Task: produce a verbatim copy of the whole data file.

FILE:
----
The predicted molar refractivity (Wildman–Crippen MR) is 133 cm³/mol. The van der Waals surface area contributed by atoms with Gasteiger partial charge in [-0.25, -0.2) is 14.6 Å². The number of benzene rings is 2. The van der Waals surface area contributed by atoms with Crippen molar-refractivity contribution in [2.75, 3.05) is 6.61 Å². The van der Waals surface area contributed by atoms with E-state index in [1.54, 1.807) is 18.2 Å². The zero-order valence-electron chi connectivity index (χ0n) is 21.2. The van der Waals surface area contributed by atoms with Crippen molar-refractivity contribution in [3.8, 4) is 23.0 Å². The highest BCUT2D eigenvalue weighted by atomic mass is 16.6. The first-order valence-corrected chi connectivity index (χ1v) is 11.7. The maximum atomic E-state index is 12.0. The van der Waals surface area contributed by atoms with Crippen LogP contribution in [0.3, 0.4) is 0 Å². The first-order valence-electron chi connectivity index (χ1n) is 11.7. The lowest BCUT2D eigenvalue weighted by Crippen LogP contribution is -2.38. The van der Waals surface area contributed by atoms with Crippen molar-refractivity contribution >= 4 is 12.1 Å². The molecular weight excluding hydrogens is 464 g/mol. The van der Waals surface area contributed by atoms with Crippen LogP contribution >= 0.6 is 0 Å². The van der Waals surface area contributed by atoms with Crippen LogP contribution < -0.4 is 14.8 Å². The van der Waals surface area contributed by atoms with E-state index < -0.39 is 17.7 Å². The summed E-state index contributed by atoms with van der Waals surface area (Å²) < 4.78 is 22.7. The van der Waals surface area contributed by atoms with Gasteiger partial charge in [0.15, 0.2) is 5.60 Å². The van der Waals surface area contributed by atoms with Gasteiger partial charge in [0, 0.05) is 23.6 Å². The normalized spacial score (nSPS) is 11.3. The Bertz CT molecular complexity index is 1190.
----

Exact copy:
The predicted molar refractivity (Wildman–Crippen MR) is 133 cm³/mol. The van der Waals surface area contributed by atoms with Gasteiger partial charge in [-0.25, -0.2) is 14.6 Å². The number of benzene rings is 2. The van der Waals surface area contributed by atoms with Crippen molar-refractivity contribution in [2.75, 3.05) is 6.61 Å². The van der Waals surface area contributed by atoms with E-state index in [1.54, 1.807) is 18.2 Å². The zero-order valence-electron chi connectivity index (χ0n) is 21.2. The van der Waals surface area contributed by atoms with Crippen molar-refractivity contribution in [3.8, 4) is 23.0 Å². The highest BCUT2D eigenvalue weighted by atomic mass is 16.6. The first-order valence-corrected chi connectivity index (χ1v) is 11.7. The maximum atomic E-state index is 12.0. The van der Waals surface area contributed by atoms with Crippen LogP contribution in [0.3, 0.4) is 0 Å². The first-order valence-electron chi connectivity index (χ1n) is 11.7. The lowest BCUT2D eigenvalue weighted by Crippen LogP contribution is -2.38. The van der Waals surface area contributed by atoms with Crippen molar-refractivity contribution >= 4 is 12.1 Å². The molecular weight excluding hydrogens is 464 g/mol. The van der Waals surface area contributed by atoms with Crippen LogP contribution >= 0.6 is 0 Å². The van der Waals surface area contributed by atoms with Crippen LogP contribution < -0.4 is 14.8 Å². The van der Waals surface area contributed by atoms with E-state index < -0.39 is 17.7 Å². The summed E-state index contributed by atoms with van der Waals surface area (Å²) < 4.78 is 22.7. The van der Waals surface area contributed by atoms with Gasteiger partial charge in [0.15, 0.2) is 5.60 Å². The van der Waals surface area contributed by atoms with Gasteiger partial charge in [0, 0.05) is 23.6 Å². The normalized spacial score (nSPS) is 11.3. The Bertz CT molecular complexity index is 1190.